Years of ultra low interest rates have left stocks, bonds, and real estate massively overvalued when compared to more normal levels of interest rates. We believe that as real interest rates increase in the United States, eventually some air is going to have to come out of these asset classes. As a question of supply and demand, if we were to return to a more normal situation where 10-year treasury rates hover around 4-5% yield, demand for real estate and equities at current valuations will automatically diminish. In addition, higher real yields in the United States will draw capital into the United States which will make our dollar stronger vs. other currencies. A stronger dollar will reduce profits in our largest businesses, as approximately 50% of S&P 500 sales are made overseas. The dollar has already strengthened since the election.
A Recession is Likely Coming Regardless
The economy moves in cycles regardless of who is in the oval office. This will be hard for Trump’s presidency, as he inherits the economy at the end of an expansionary cycle, propped up by a dovish central bank with monetary accounting tricks. As we have been writing about for most of the year, we feel that we are positioned towards the end of the economic expansion cycle. Defaults in many areas are starting to increase and profits are beginning to fall. Net losses in subprime auto loans are up 9.3%, up 23% from last year, and high yield defaults are also increasing. We think regardless of strong fiscal spending, the economy is in an uphill battle against faltering as soon as the Fed’s life support will be turned off.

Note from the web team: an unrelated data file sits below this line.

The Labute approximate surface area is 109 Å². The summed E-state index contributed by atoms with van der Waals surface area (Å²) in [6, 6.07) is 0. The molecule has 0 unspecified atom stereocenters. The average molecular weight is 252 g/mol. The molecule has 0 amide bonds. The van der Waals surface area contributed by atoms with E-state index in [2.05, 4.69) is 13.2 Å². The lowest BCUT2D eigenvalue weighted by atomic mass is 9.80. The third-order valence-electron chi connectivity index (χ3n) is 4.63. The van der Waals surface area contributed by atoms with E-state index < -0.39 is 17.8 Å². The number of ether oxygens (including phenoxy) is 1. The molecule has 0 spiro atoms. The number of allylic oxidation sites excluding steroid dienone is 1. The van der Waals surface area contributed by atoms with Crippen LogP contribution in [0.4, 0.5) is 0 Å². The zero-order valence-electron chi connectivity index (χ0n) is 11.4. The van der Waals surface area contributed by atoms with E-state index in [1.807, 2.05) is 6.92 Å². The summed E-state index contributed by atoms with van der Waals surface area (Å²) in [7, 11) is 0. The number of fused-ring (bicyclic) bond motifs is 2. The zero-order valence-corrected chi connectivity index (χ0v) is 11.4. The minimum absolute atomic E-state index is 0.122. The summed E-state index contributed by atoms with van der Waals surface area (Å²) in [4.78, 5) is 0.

The Next Fed President
We think there is an outside chance that Neil Kashkari could become the next Fed president. It would be an outside shot, but mark a break from the tradition of appointing academics to lead the most important financial institution. Neil was appointed to the Fed in 2015 after unsuccessfully running for the governor of California in 2014. He is best known for running the TARP program in the Great Recession, while working for Hank Paulson. Although some would say he lacks experience, we think Neil has a chance because he is a Wharton alum, just like Trump, and he has business experience, having previously worked for Goldman Sachs and PIMCO. We know that Trump will value business experience over academic experience.
Big Banks May be Broken Apart
We note that Kashkari made the point soon after joining the Federal Reserve that large banks should be broken apart. It’s been an issue that he cares deeply about lingering since the financial crisis. Trump has also made similar points on the campaign trail. We think there is now some likelihood that Glass Steagall could be reenacted to separate deposit taking institutions from investment banking. Many have said that Bill Clinton’s repealing of Glass Steagall paved the way for the Financial Crisis. We tend to agree. It is certainly better to save depositors the risk. Perhaps we are a bit far off in this prediction, but we would not be surprised if the issue surfaced in the second or third year of a Trump presidency.
Everything Points to More Volatility
Everything points to an increase in market volatility under this administration. An increase in Government debt and end to the current ultra-easy monetary policy will push interest rates up. That will deflate stocks, bonds and real estate assets. Asset classes never tend to deflate smoothly. Many Trump election promises could impact trade. Glass Steagall could be reenacted. And lastly, after years of economic expansion, a recession is likely. We don’t see smooth sailing for the financial markets in the future. As always, our downside-protected Smart Wealth portfolios are built to deal with turbulences and smooth out the ride. Buckle up folks. There will be a bumpy ride ahead.